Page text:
HIGH PERFORMANCE WEST

WOTD

Workout of the Day

alancville.jpg

20 Mile Progression Run

Splits: 6:15, 5:53, 5:54, 5:33, 5:32, 5:30, 5:18, 5:195:22, 5:15, 5:18, 5:19, 5:33, 5:42, 5:43, 5:25, 5:26, 5:26, 5:16, 5:08 = 1:50:10

Recovery: n/a

Alan Webb — Oct. 14th, 2012

 

Context & Details 

The summer of 2012 was a period of transition for Alan. He failed to make the London Olympic team that year as he was plagued by an achilles strain at the trials. Two days later his first daughter was born. And soon after that, he and his wife Julia decided to return to Portland to raise their growing family. Alan was considering competing over longer distances at that time, namely half marathon and marathon, so that fall he logged several 120 - 145-mile weeks.

A staple of his program was a 20-mile progression run. He didn't always do it over a flat course, in fact he preferred courses with rolling hills. This run came at the end of a 140-mile week for Alan in early October. He ran 80, 140, 100, 143 miles per week that month; a 115 mile/week average. The month of November is even more impressive regarding quality and quantity as that November saw 139, 120, 117, 130 miles per week for a 126 mile/week average.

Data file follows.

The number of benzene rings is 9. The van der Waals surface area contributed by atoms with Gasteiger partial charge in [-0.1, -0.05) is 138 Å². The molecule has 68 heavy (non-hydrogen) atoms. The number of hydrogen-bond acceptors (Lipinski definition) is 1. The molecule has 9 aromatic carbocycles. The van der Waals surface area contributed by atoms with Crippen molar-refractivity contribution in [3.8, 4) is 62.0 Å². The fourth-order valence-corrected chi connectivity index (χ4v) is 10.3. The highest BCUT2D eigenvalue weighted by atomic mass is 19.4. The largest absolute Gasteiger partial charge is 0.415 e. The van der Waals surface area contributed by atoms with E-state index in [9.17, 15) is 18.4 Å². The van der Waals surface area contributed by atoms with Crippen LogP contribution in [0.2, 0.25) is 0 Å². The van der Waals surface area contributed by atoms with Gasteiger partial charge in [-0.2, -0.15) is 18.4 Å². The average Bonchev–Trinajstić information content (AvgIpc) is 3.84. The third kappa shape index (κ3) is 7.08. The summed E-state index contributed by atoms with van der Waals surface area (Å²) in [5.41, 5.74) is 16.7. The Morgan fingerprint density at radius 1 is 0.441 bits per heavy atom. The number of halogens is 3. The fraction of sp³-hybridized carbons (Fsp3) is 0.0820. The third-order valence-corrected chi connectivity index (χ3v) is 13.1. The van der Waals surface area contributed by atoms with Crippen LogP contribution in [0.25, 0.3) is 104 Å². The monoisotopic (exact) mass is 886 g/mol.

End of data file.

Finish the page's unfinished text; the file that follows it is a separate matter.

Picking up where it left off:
While big numbers are impressive, volume rarely tells the whole story, in fact, only small parts. What counts is the quality of running he was doing during this two month period of nearly 1,000 miles. The weekly 20-mile progression runs are a better signal as to the fitness Alan was acquiring during his "Mega Miles" experiment that fall. With this one being not his fastest, but maybe his finest effort in training considering the context of the run.

His workout comments were blunt and stoic, "Cold. Wind. Rain." That is all he wrote. And frankly, that is all we need to know. You can imagine what type of run it was, nearly every distance runner has seen those miserable soaking wet long runs. You can't complain, to do so is pointless. You can only run. 

To me, this was a snapshot of vintage Alan, undeterred, no matter the adversity, from seeking to do what he felt needed to be done in his pursuit of the remarkable. 

 

Any questions? I'm happy to answer. You can send me a Direct Message on Twitter or email me at jmarcus.hpw@gmail.com
Thx //  jm

Jonathan Marcus